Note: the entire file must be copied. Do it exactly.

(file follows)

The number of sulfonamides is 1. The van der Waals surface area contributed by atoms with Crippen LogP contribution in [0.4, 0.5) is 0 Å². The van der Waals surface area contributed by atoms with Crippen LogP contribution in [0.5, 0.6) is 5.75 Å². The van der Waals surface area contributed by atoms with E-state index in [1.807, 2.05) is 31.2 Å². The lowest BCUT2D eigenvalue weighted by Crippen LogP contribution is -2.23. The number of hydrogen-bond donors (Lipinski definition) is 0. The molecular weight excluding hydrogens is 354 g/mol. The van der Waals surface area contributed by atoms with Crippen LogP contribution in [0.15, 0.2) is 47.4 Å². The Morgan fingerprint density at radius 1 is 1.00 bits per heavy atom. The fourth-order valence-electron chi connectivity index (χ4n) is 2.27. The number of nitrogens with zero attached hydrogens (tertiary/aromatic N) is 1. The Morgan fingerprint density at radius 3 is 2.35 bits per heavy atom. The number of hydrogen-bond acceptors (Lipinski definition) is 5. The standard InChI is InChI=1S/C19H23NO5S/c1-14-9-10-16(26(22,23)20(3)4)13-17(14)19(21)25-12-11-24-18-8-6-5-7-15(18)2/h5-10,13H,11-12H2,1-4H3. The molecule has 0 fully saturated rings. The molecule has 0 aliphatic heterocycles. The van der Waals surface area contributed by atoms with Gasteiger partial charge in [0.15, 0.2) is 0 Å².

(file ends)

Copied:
The number of sulfonamides is 1. The van der Waals surface area contributed by atoms with Crippen LogP contribution in [0.4, 0.5) is 0 Å². The van der Waals surface area contributed by atoms with Crippen LogP contribution in [0.5, 0.6) is 5.75 Å². The van der Waals surface area contributed by atoms with E-state index in [1.807, 2.05) is 31.2 Å². The lowest BCUT2D eigenvalue weighted by Crippen LogP contribution is -2.23. The number of hydrogen-bond donors (Lipinski definition) is 0. The molecular weight excluding hydrogens is 354 g/mol. The van der Waals surface area contributed by atoms with Crippen LogP contribution in [0.15, 0.2) is 47.4 Å². The Morgan fingerprint density at radius 1 is 1.00 bits per heavy atom. The fourth-order valence-electron chi connectivity index (χ4n) is 2.27. The number of nitrogens with zero attached hydrogens (tertiary/aromatic N) is 1. The Morgan fingerprint density at radius 3 is 2.35 bits per heavy atom. The number of hydrogen-bond acceptors (Lipinski definition) is 5. The standard InChI is InChI=1S/C19H23NO5S/c1-14-9-10-16(26(22,23)20(3)4)13-17(14)19(21)25-12-11-24-18-8-6-5-7-15(18)2/h5-10,13H,11-12H2,1-4H3. The molecule has 0 fully saturated rings. The molecule has 0 aliphatic heterocycles. The van der Waals surface area contributed by atoms with Gasteiger partial charge in [0.15, 0.2) is 0 Å².